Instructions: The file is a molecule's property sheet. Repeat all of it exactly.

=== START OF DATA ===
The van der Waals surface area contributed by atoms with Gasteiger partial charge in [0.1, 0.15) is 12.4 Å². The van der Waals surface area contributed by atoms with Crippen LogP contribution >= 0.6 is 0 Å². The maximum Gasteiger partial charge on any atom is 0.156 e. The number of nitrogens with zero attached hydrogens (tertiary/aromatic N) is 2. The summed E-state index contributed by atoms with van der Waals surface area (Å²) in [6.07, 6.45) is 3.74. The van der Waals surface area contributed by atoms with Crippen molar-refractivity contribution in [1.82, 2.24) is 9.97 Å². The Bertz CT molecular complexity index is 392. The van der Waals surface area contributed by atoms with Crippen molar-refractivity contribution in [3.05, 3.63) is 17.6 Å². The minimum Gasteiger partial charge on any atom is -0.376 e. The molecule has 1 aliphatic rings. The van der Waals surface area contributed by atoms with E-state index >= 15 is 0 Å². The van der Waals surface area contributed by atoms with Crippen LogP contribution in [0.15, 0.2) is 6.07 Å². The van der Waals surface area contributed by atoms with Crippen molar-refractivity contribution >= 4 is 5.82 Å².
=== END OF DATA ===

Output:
The van der Waals surface area contributed by atoms with Gasteiger partial charge in [0.1, 0.15) is 12.4 Å². The van der Waals surface area contributed by atoms with Crippen LogP contribution >= 0.6 is 0 Å². The maximum Gasteiger partial charge on any atom is 0.156 e. The number of nitrogens with zero attached hydrogens (tertiary/aromatic N) is 2. The summed E-state index contributed by atoms with van der Waals surface area (Å²) in [6.07, 6.45) is 3.74. The van der Waals surface area contributed by atoms with Crippen molar-refractivity contribution in [1.82, 2.24) is 9.97 Å². The Bertz CT molecular complexity index is 392. The van der Waals surface area contributed by atoms with Crippen molar-refractivity contribution in [3.05, 3.63) is 17.6 Å². The minimum Gasteiger partial charge on any atom is -0.376 e. The molecule has 1 aliphatic rings. The van der Waals surface area contributed by atoms with E-state index >= 15 is 0 Å². The van der Waals surface area contributed by atoms with Crippen LogP contribution in [0.15, 0.2) is 6.07 Å². The van der Waals surface area contributed by atoms with Crippen molar-refractivity contribution >= 4 is 5.82 Å².